Posey's Tips & Tricks

What's Going on with HoloLens?

Roughly about a year ago, Microsoft announced its new holographic computing device, the HoloLens. At the time, Microsoft gave a series of demonstrations that had tech journalists and technology enthusiasts salivating at the very thought of getting their hands on the device. Microsoft didn't initially commit to a release date for the device, but rather stated that HoloLens would be available in Windows 10's lifetime. It has now been seven months since the Windows 10 release, but Microsoft has not yet released HoloLens. So what's going on?

Before I attempt to answer that question, let me just say up front that Microsoft has not provided me with any inside information pertaining to the HoloLens release. Everything is this blog post is being derived from publicly available sources.

So now that I have gotten the obligatory disclaimer out of the way, let's talk about HoloLens. Back around the end of last year, I started seeing chatter on some of the Internet message boards in which people were beginning to speculate that the absence of concrete HoloLens news meant that HoloLens was a failed prototype and would ultimately never be offered to the public. I am happy to report that Microsoft is moving forward with HoloLens. It's just that HoloLens might not be released quite as quickly as some of us might have hoped.

In some ways this is to be expected. According to Wikipedia HoloLens had been in development for five years prior to Microsoft's 2015 announcement. Given how long the development process has taken, it would not exactly be surprising if Microsoft needed another year or two to fix bugs and to refine the product. Once Microsoft settles on a final design, it will also take some time for Microsoft to manufacture the devices. That seems to be the point where we are at right now in the release cycle. Microsoft has begun selling Development Edition devices, and will begin shipping those devices on March 30, 2016.  

Given the fact that some lucky developers will likely have HoloLens in hand by mid-April, you might be wondering what is stopping tech savvy early adopters from picking up a couple of "development units" instead of waiting for the commercial release. Believe me when I say, I tried to do exactly that. However, there are three things that are going to be obstacles for most people.

The first potential obstacle is going to be the price. Development Edition HoloLens devices are selling for $3000. Granted, that might not stop some people, but the average consumer isn't going to plunk down three Gs for an augmented reality headset.

Microsoft has not yet announced release pricing for HoloLens. Some unconfirmed sources have speculated that the price will be between $1000 and $1500. It makes sense that Microsoft would charge more for the Development Edition, because developers are paying for the privilege of being early adopters, and will presumably make money from the software that they develop.

This leads me to the second potential obstacle to purchasing a Development Edition HoloLens. Even if the Development Edition HoloLens hardware ends up being flawless, it isn't going to be able to do very much without software. Developers can, of course, build their own software for HoloLens. The rest of us are going to have to wait a little while for some software to be made available.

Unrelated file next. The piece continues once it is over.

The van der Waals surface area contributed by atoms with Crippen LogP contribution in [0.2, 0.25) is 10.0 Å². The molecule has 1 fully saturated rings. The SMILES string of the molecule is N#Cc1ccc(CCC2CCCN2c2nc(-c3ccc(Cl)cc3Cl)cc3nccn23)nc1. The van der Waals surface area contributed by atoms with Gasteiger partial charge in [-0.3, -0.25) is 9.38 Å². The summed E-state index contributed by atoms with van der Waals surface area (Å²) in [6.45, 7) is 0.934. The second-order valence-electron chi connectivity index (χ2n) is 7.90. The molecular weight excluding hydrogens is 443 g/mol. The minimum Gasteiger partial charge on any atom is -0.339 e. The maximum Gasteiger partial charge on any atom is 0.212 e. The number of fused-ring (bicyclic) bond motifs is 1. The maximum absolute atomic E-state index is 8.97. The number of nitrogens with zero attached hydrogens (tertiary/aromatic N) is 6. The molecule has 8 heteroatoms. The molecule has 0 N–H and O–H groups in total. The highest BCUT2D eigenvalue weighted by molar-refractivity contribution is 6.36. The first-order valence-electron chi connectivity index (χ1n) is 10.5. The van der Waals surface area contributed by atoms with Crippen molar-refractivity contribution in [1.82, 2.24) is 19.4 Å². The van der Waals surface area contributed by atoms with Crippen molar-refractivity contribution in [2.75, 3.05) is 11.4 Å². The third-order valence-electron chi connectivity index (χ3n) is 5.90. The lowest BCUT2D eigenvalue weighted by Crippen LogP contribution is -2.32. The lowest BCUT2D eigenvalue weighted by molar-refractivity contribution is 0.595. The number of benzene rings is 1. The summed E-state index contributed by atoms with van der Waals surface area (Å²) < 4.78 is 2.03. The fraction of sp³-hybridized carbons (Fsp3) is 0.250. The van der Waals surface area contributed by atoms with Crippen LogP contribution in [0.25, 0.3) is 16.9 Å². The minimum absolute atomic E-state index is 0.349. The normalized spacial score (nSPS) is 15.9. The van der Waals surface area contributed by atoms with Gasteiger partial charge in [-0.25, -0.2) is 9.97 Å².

I'm sure that right now some of you are saying to yourselves, "Wait a minute Posey. I've got deep pockets and mad development skills. I'm getting a HoloLens". Keep in mind however, there is one more obstacle to overcome. This obstacle is the big one. Microsoft has a very limited supply of Development Edition HoloLens devices. As such, you can't just buy one. Instead, Microsoft requires would-be developers to submit an application. Only qualified applicants are allowed to purchase a device.

Personally, I still think that HoloLens is going to be awesome when it is released. Yes, the development process is taking a while to complete, but that's OK. I would rather for Microsoft to take its time and release a device that proves to be amazing, than to rush development and release a mediocre device that impresses no one.

Given the fact that developers will be receiving HoloLens devices in the near future, I suspect that we are going to begin seeing some online reviews by late spring. I am also predicting that Microsoft will be giving us a much closer look at HoloLens at the Ignite conference this fall.

About the Author

Brien Posey is a 16-time Microsoft MVP with decades of IT experience. As a freelance writer, Posey has written thousands of articles and contributed to several dozen books on a wide variety of IT topics. Prior to going freelance, Posey was a CIO for a national chain of hospitals and health care facilities. He has also served as a network administrator for some of the country's largest insurance companies and for the Department of Defense at Fort Knox. In addition to his continued work in IT, Posey has spent the last several years actively training as a commercial scientist-astronaut candidate in preparation to fly on a mission to study polar mesospheric clouds from space. You can follow his spaceflight training on his Web site.


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